Last updated Sep 6, 2019

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Cloud, server, and Data Center for developers

Atlassian offers three deployment options for our products: cloud, server, and Data Center. This article covers the differences in developing an app for the different deployment options.

New app developers and developers who want to build for more than one deployment type should read this page before getting started. In doing so, you'll be better prepared to make the right architectural decisions for your app.


Customers can sign up online and create an instance of one of our cloud products, like Jira or Confluence. The instance is hosted on Atlassian's infrastructure, with an subdomain by default. All cloud instances can be accessed through the public internet.

Cloud apps can be built on one of two development platforms, Forge or Connect. For a detailed comparison, see the Cloud development platform overview.

Server and Data Center

Server and Data Center products are available for customers to host on their own infrastructure. Server deployments run on a single server, and Data Center deployments can run on a cluster.

We’re making changes to our server and Data Center products, including the end of sale for new server licenses on February 2, 2021 and the end of support for server on February 2, 2024. Learn what this means for you.

For more on developing apps for Data Center, see Developing apps for Atlassian Data Center products.

Comparing deployment options

So, what's the difference between Jira Cloud and Jira Server? Or Confluence Cloud and Confluence Server? It may be the same Atlassian product, but that doesn't mean apps will automatically work on all deployment options.

The table below shows key differences between the deployment options for app developers to consider.

CloudServer and Data Center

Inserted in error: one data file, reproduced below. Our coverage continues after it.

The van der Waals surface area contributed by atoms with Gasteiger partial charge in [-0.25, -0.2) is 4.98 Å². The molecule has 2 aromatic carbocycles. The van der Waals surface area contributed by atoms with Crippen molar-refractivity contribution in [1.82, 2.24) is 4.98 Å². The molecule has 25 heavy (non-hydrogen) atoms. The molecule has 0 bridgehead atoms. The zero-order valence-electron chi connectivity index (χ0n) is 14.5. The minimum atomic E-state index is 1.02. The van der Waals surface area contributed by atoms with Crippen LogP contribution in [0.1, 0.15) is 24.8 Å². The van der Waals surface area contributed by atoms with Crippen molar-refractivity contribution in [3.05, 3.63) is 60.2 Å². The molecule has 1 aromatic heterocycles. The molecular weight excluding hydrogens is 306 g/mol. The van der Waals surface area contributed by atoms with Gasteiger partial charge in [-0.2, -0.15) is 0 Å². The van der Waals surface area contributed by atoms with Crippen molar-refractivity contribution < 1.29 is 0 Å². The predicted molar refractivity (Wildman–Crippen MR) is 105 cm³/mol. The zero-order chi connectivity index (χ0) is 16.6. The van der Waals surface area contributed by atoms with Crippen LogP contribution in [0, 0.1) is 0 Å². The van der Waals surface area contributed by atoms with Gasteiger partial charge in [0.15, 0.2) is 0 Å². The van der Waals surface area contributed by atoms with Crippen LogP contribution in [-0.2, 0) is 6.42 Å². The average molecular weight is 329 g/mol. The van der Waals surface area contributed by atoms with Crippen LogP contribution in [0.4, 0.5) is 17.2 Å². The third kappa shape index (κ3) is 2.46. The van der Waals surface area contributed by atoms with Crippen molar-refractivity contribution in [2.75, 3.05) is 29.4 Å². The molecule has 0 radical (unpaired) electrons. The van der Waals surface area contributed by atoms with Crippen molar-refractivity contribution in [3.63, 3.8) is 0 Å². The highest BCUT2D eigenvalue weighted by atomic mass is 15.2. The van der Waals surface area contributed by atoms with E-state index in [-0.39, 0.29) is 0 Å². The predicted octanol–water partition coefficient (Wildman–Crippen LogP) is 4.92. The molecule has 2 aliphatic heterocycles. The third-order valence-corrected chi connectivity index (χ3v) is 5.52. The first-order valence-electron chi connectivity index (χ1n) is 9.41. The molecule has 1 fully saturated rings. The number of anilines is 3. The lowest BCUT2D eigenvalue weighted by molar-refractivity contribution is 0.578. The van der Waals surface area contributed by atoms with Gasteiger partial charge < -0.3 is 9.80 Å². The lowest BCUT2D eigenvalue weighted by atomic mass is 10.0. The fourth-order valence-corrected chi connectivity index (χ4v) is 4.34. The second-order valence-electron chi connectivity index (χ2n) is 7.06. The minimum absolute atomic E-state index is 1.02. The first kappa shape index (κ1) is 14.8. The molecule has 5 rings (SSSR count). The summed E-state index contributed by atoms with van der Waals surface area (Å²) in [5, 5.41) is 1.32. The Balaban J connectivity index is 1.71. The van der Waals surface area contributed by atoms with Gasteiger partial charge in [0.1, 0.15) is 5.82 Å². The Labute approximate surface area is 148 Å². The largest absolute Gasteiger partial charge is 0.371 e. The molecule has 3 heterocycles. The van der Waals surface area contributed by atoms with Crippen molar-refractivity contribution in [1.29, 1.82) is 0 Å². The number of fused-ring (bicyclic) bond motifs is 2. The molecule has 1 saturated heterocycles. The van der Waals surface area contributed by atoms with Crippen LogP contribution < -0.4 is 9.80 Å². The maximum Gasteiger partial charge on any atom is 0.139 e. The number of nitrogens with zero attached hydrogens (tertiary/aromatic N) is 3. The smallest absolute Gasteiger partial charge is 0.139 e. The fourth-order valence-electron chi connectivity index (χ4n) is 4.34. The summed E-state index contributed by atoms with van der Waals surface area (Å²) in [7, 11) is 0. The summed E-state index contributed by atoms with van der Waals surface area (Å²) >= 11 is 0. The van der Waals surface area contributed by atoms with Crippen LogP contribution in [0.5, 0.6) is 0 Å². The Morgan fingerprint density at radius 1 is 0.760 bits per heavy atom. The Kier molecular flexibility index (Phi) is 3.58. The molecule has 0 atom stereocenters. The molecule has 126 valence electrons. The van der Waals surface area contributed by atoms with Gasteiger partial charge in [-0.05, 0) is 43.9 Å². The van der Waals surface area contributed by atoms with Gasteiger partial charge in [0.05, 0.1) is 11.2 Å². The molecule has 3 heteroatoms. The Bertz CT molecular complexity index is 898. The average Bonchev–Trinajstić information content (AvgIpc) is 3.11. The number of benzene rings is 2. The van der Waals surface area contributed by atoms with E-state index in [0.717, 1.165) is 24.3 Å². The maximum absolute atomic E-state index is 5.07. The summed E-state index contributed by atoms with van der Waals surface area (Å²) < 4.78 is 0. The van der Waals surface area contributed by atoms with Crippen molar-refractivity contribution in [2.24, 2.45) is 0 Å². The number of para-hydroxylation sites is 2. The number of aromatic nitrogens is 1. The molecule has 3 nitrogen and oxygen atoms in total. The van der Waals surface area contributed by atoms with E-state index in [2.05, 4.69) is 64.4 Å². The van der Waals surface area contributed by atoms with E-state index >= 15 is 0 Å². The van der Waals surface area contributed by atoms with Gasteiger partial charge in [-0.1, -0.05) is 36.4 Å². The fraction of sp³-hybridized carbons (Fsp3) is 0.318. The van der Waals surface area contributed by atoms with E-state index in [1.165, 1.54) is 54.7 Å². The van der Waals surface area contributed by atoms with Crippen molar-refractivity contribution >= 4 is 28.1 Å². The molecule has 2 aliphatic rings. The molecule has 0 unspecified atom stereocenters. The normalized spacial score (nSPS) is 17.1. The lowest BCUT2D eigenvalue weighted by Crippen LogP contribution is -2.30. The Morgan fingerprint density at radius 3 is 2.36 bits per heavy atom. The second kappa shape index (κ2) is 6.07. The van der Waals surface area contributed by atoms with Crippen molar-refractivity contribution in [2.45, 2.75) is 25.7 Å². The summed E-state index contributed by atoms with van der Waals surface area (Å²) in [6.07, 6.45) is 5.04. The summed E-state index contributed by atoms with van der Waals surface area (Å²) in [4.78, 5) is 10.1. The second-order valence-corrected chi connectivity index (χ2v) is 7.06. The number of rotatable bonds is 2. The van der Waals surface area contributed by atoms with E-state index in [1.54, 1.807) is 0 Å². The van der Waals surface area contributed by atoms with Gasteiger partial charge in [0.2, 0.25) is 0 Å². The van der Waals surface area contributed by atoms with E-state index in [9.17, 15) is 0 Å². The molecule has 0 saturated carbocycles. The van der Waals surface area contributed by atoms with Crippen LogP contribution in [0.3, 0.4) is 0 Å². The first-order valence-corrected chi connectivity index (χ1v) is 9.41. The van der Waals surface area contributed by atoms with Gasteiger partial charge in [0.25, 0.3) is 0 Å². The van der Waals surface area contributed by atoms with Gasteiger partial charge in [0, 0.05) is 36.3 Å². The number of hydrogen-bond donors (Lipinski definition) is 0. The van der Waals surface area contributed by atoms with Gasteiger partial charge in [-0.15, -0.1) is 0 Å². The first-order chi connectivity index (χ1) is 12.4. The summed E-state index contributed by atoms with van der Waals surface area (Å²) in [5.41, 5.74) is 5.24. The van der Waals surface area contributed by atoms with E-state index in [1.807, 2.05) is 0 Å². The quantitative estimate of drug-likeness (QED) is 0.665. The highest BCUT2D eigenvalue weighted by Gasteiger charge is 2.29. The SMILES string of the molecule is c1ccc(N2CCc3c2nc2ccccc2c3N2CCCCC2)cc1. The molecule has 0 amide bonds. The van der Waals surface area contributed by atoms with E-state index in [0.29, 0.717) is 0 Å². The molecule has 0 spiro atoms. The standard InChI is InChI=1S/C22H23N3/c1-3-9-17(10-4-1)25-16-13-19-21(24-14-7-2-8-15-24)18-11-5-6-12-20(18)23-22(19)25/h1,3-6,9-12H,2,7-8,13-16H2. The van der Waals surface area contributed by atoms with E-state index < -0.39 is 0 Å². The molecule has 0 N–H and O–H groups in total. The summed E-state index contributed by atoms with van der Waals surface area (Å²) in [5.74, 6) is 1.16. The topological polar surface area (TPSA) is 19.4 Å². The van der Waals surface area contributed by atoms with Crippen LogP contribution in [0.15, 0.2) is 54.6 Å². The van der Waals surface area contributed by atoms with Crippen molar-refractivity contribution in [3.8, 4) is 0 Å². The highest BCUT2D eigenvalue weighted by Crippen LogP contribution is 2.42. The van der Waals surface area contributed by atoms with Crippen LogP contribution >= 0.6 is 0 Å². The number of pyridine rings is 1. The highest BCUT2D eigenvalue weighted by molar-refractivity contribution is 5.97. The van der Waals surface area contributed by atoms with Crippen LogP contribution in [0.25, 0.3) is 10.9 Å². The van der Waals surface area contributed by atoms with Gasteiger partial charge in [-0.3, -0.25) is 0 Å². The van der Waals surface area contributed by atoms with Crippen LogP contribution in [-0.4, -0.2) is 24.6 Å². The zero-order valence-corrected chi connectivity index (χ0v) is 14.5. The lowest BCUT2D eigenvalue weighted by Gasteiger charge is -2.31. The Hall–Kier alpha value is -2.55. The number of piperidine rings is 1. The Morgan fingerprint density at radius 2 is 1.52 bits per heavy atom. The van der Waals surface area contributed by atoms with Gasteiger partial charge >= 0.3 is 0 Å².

• Web apps
  • Hosted by developer (you) with Connect, or by Atlassian with Forge
  • Java backend
  • Hosted by customer
Internet availability
  • Can access the public internet
  • No guarantee of access to the public internet
  • Many customers keep their instances inside secure, private intranets (behind the firewall).
Tools and languages
Persistent storage
  • Forge automatically authenticates API calls on behalf of the app.
  • Connect authenticates apps using JWT tokens.
  • OAuth 2.0 is also available for REST APIs.
  • OAuth 1.0a is available for REST APIs. This method requires site admins to generate a private/public key pair and configure an incoming application link for your app.
  • Java APIs need no special authentication beyond requesting the needed permissions upon install.
  • OAuth 1.0a is available for REST APIs. This method requires site admins to generate a private/public key pair and configure an incoming application link for your app.
  • Atlassian manages all product updates.
  • Customers are responsible for product updates.
  • When listing your app on Marketplace, you must specify the range of product versions your app is compatible with.

It's possible for a cloud app to also interact with server and Data Center. For this to be possible, the customer's instance must be accessible to the internet (see Internet availability above), and you must authenticate using OAuth 1.0a (See Authentication above).

Not all Atlassian products are available on all deployment options.

For more information about the differences between cloud and server from a customer's perspective, see Compare Atlassian cloud vs server.

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